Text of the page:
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Leasing And Selling Process

Entering into a partnership with the right operator to develop your oil and gas may be one of the most important decisions you make as a landowner.  We at Arsenal Resources strive to be the most responsible operator and are committed to safe and responsible development.

As partners with the community and landowners in the areas in which we operate, it is our responsibility to maintain the highest standards for health, safety and environmentally friendly operations because it’s the right thing to do. As our partnership with you and the community grows our goal is to build long lasting relationships.

If you own or think that you own oil and gas rights and you are interested in leasing with or selling your rights to Arsenal Resources, please click this link and fill out your contact information.

A Landman will then contact you for additional information regarding your property and to answer any additional questions that you may have regarding the leasing or selling process.

  • Once your questions have been answered, Arsenal Resources may extend you an offer to lease or purchase your interest in the oil and gas.
  • Once the lease is signed or an agreement to purchase is reached, Arsenal Resources’ attorneys will conduct a title examination in order to confirm your ownership interest in the oil and gas minerals.
  • The title examination may uncover title “defects” that require corrective measures, but an Arsenal Resources Landman will actively work with you to quickly and effectively remedy any identified defects.
  • Once ownership is confirmed and any title defects have been resolved, Arsenal Resources will issue any payments related to the lease or purchase.
  • If you signed a lease and a well is drilled, you will then have the opportunity to receive recurring royalty payments based on a percentage of a well’s production.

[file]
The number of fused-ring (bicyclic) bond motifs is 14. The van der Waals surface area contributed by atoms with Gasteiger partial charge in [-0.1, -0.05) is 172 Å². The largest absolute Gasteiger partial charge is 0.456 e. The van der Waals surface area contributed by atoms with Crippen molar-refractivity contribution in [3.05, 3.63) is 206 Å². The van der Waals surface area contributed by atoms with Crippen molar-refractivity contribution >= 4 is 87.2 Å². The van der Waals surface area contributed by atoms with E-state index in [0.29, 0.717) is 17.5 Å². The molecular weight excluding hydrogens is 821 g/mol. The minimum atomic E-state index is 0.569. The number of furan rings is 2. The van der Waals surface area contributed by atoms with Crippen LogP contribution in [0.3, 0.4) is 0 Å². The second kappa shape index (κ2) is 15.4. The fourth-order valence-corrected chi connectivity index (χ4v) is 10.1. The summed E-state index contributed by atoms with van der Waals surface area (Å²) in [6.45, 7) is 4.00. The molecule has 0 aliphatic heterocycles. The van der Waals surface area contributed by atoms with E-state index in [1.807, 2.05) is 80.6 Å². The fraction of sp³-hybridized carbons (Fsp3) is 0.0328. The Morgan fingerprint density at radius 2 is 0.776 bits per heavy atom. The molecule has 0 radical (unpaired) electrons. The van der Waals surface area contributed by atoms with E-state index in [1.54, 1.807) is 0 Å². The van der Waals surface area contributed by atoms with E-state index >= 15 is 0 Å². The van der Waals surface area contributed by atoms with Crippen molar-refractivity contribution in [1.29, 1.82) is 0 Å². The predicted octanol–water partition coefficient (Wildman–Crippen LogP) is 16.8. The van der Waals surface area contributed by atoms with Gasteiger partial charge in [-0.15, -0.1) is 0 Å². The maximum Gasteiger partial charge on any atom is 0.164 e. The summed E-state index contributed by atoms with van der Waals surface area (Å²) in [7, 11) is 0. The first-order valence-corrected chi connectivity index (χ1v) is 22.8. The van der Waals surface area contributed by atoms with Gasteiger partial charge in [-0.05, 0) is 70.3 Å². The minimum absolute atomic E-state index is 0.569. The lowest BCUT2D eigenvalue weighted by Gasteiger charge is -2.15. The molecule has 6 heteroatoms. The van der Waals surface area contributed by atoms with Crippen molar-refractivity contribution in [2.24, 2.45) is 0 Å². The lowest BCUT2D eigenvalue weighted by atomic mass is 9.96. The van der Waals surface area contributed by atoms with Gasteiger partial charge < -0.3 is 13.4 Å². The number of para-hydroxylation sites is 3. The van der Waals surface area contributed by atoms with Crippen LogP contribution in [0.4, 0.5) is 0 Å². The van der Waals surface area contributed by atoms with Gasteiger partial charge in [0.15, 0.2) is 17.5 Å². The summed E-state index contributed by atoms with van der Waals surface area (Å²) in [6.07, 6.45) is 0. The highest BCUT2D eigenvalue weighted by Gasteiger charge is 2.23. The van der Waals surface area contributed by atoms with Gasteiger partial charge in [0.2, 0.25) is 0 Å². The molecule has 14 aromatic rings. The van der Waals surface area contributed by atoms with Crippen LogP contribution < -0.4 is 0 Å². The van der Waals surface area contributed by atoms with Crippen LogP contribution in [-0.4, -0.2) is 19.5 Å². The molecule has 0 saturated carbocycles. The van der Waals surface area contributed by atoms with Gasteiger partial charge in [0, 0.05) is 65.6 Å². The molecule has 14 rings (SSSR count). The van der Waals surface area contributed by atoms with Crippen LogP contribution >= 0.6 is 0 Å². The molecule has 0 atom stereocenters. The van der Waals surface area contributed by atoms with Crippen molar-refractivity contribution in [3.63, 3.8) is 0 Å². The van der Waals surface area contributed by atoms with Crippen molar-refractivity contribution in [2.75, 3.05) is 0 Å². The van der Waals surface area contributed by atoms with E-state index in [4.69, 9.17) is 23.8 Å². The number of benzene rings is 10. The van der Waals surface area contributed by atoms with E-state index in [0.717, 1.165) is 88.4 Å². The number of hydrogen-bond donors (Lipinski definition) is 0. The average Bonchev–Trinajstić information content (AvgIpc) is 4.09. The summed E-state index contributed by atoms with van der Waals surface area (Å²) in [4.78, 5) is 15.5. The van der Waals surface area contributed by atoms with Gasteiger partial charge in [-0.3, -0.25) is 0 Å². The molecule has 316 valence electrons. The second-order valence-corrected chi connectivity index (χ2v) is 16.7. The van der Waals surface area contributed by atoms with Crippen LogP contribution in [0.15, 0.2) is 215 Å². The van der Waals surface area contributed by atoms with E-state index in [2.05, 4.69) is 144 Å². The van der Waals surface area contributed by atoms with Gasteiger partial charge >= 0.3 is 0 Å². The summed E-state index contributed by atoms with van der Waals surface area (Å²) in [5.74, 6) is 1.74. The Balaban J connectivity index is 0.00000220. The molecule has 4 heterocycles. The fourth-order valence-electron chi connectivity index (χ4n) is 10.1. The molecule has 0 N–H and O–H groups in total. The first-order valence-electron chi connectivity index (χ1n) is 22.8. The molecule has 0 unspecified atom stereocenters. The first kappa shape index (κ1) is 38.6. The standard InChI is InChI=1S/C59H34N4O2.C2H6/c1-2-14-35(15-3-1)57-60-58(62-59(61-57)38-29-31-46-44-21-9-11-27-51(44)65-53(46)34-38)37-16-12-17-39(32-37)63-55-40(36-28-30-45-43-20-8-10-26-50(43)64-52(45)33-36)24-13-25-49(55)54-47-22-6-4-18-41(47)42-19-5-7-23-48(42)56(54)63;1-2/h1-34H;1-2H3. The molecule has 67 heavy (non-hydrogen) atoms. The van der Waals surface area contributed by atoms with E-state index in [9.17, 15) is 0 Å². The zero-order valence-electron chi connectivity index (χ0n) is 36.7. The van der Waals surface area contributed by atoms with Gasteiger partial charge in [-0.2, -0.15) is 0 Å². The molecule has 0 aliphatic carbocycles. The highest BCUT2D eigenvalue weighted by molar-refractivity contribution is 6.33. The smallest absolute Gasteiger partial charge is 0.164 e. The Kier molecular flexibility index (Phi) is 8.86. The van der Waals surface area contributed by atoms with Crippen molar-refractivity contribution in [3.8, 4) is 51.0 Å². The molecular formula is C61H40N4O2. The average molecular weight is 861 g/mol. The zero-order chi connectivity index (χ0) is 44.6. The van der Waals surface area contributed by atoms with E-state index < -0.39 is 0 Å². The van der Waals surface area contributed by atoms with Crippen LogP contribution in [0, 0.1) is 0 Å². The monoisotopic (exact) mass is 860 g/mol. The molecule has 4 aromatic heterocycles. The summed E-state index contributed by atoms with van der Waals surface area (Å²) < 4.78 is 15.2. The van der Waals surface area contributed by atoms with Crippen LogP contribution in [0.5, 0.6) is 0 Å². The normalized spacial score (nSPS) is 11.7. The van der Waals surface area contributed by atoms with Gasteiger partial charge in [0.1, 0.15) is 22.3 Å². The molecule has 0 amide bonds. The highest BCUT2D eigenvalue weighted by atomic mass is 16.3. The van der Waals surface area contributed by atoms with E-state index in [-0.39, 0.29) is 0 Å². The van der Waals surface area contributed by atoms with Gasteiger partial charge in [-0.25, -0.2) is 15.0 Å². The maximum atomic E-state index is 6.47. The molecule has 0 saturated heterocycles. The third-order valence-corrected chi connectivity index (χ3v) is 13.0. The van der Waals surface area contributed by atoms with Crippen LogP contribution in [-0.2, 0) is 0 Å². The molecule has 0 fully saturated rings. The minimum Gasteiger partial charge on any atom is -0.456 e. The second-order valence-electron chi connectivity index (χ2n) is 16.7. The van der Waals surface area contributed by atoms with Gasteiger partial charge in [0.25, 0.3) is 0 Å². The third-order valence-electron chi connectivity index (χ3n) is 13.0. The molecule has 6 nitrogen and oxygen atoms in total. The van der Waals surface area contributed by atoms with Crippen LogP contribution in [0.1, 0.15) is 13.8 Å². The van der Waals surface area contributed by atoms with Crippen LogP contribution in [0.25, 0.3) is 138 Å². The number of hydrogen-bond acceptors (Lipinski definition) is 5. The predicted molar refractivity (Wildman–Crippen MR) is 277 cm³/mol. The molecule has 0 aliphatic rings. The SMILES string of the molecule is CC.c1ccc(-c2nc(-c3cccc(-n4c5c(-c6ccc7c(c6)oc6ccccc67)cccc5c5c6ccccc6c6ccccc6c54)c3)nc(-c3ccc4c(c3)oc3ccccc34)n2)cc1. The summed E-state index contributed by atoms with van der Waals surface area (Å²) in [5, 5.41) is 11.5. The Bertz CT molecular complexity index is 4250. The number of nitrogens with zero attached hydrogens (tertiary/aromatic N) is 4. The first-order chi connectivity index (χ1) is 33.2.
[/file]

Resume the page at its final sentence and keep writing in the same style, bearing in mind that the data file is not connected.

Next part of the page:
• Once a well begins producing, the lease is generally in effect for the life of the well.

What to Expect When We Are Active in Your Area?
In order for a company to explore for and develop minerals in a given area they must first, acquire the rights from the mineral owners, then they must apply for and be issued permits by the appropriate regulatory agencies.

Once we have acquired the rights and have received permits the next step is to construct the surface facilities needed to accommodate the operations. Depending on the terrain and the size of the build the construction process can take anywhere from 30 – 120 days, and in some cases longer. As a nearby resident you could expect to see a light increase in traffic while we move in construction equipment and while the workers commute to and from the site daily.

After the well pad is constructed and prepared for drilling activity, the rig move will begin. Since the rig is rather large, it is usually delivered in sections, involving multiple loads, and requires the use of flaggers to make sure the roads are kept safe. Along with the rig long term living facilities such as trailers are delivered to house the workers. As a nearby resident you may expect to experience some traffic during the rig move in and some traffic coming to and going from the well pad on a daily basis to support the drilling activities. Once the rig moves in and gets set up there is usually 24-hour operations until all of the wells on a given pad are drilled. During the drilling process you may experience light and noise exposure, depending on your proximity to the well pad; keep in mind that this exposure is temporary.

Otherwise known as “fracking”, “fracing”, or stimulation; completions is the step in the unconventional mineral exploration process that comes after drilling. The completions step is when water and sand are pumped into the well in order to stimulate the formation. During the completions stage of the process, nearby residents may experience one of two things:

  • If there is a water line (temporary above ground or buried) designed to transport water to the well site the landowners will experience a slight uptick in traffic to and from the pad as personnel and special equipment are needed on the site.
  • If there is no water line to transport the water to the well site the water will then need to be trucked. In this case nearby residents can expect to see a significant number of water trucks coming and going to the well pad.
  • The completions process will typically take about a month for the wells on one well pad.

The production part of the process is the last major portion of the process and involves flaring the wells when necessary and connecting the wells to the pipeline in order to get the product to market. This process typically involves light machinery and to get the well pad ready for the production stage of the process. During this stage nearby residents may experience a slowdown in the activity surrounding the site and, eventually, the site will only require periodic checks while the site is managed remotely.

The important thing to remember about our surface operations, is that they are temporary.

If you have questions or concerns regarding our operations in your area, please contact us.

If there is an emergency, please call 911.